Allied health professionals play a crucial role in the medical world. These careers are usually in-demand and often pay well for the level of certification or education. In fact, many available jobs in allied health professions are expected to grow by 16% over the next four years, according to recent statistics by the United States Bureau of Labor Statistics.
Allied health is a huge, ever-changing field. With so many career options, it can be tricky to decide which path to take. Before we dive into the details of each of the Allied Health professions we outline here, take our quick quiz and discover which allied health careers may be a good fit for you based on your goals and preferences. Then, keep reading for an overview of each profession including education needed and salary data. Once you’re done, you’ll be better equipped to make the important decision of which allied health career is right for you. Get started with the quiz below!
Take the Quiz
1 / 10
Do you want to work with patients directly?
How quickly do you want to begin your career?
- < 2 Years
- 2+ Years
Do you prefer an active job or a desk job?
Do you prefer to work as part of a team, independently, or a mix of both?
Do you like a consistent daily routine or more variety?
How do you react in an emergency situation?
Are you a detail-oriented person?
Is a high salary important to you?
Do you prefer to be behind-the-scenes or a part of the action?
What type of work schedule do you prefer?
- Healthcare Management
- Healthcare Administration
- Veterinary Assistant
Snapshots: Careers & Degrees in Allied Health
Now that you know which careers are a good fit for you, it’s time to research the education requirements and professional experience needed to enter each allied health field. To get you started on your search, we created career snapshots that outline what each job entails, the average salary, and the education requirements. These snapshots are just a beginning; to learn more about each profession, check out our in-depth guides for any field you’re interested in.
Interview with a Career Advisor
To give you more insight on what to expect as you pursue your degree and start your allied health career, we sat down with Cassie Spencer. As a career coach, Cassie has worked with hundreds of students, young professionals, career changers, and job seekers to prepare them to make their next career move. Prior to working full time as a freelance career coach, Cassie worked on college campuses, coaching students in career exploration, managing internship programs, and providing students with the tools and resources to develop resumes, write cover letters, search for jobs, and explore their career options.
Cassie is the co-host of the podcast Your Career GPS and is the host of Happenstance the Podcast. She also shares career-related content on social media at @CareerCoachCassie.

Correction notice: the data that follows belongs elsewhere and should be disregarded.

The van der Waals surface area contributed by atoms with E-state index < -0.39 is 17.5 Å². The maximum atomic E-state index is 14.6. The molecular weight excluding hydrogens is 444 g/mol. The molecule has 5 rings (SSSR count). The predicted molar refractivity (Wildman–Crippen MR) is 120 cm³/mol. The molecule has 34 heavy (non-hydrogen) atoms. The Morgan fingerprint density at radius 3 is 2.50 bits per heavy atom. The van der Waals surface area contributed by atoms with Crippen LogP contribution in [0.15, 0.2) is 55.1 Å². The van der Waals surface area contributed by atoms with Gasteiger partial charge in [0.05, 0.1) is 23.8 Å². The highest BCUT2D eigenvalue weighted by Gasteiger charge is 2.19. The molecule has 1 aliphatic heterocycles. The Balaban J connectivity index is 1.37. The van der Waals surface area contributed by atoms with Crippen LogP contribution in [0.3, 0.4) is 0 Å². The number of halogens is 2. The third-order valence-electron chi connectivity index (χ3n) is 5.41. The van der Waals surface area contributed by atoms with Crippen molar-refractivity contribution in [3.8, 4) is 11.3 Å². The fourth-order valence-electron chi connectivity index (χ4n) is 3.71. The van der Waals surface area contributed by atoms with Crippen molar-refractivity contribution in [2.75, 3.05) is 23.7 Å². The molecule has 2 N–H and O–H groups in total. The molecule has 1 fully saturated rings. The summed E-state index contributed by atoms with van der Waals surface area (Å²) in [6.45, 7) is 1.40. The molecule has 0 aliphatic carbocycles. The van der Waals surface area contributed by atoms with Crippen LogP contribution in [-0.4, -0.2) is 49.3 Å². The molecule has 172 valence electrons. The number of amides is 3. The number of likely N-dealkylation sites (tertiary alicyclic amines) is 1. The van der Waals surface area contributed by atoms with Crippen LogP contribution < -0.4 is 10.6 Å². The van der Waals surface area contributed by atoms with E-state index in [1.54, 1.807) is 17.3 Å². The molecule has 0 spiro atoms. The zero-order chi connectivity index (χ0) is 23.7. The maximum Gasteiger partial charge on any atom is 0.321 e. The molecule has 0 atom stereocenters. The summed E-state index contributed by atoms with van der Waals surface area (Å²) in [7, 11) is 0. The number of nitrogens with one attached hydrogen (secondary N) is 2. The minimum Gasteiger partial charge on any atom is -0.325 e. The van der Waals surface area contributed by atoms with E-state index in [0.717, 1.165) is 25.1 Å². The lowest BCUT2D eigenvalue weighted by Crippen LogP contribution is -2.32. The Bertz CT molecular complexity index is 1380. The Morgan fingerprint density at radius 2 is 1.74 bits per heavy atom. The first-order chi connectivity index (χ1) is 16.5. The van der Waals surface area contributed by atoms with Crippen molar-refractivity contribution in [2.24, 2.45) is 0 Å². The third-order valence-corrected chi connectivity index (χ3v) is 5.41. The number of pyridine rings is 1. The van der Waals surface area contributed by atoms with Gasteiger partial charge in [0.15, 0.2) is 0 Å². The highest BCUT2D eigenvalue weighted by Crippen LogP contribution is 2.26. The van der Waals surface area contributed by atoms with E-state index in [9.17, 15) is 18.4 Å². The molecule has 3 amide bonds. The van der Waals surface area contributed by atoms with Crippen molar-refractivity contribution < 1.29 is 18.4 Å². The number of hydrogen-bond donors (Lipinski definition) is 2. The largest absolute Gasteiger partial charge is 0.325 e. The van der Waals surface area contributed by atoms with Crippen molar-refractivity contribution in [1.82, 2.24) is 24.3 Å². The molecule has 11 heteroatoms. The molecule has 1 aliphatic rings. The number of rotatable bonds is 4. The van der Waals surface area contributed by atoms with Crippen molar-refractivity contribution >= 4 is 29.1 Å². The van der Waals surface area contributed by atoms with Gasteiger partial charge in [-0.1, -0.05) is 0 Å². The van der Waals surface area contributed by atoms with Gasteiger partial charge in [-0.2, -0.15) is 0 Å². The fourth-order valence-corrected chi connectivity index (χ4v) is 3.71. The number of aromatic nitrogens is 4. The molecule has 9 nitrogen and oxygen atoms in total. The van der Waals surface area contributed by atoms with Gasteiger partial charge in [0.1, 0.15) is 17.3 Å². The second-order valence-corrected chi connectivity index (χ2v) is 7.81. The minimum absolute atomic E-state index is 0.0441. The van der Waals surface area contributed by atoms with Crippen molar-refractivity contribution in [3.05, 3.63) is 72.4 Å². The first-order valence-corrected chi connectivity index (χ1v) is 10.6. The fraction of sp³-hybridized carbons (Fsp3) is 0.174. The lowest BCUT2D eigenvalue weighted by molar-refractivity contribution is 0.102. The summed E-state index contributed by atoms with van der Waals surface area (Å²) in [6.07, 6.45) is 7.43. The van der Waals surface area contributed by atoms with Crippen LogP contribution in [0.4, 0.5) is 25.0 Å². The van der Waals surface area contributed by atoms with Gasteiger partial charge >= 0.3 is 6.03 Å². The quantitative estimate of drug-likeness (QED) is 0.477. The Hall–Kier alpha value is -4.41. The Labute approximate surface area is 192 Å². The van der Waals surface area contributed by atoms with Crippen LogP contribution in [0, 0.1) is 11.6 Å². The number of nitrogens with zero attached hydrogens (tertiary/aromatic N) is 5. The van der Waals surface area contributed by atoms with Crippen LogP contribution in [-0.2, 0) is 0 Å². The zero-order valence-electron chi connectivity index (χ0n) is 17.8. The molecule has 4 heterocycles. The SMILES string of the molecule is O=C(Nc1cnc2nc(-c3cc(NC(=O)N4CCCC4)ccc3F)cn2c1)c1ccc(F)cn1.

Q: Who should consider an allied health career?
A: Anyone who has an interest in helping others, working in a more hands-on environment, or working in healthcare settings should consider allied health as a career path.
Q: There are so many different allied health careers. What strategies do you recommend for people to choose the right one for them?
A: Taking the time to research and learn about the different career options within allied health is a great first step. Speaking with professionals who are currently working in or who previously worked in the different roles that you’re considering is a great way to not only expand your network but also to learn even more about your options and how others have navigated their own decision making when entering the allied health profession. When possible, shadowing, volunteering, or completing internships that allow you to get that first-hand experience in different settings is also a great way to really solidify your interests.
Q: What do people need to know before entering an allied health career?
A: Before entering any field or industry, I think it’s important for students, career changers, and job seekers to truly evaluate what’s important to them, what they value, and the lifestyle they want to have outside of work. Every career, job, and industry comes with different benefits and challenges. Knowing what’s important to you at work and outside of work can help you make career decisions that align with both.
Q: What career development tools are available to those pursuing an allied health career?
A: There are a number of professional organizations and associations dedicated to allied health and the various specialties within the field. Many professional organizations and associations provide networking opportunities, certifications, professional development, and continuing education courses, in addition to job boards and other career resources.
Q: What is one way that students can set themselves up for a successful allied health career?
A: The number-one way that students can set themselves up for a successful allied health career is to gain experience. Seeking out opportunities to work in different healthcare-related environments and to work with different populations is a great way to explore your options and to gain experience that will set you up for success. It’s also important to remember that “gaining experience” can be done in a variety of ways. Shadowing, volunteering, internships, and part-time jobs are just some examples.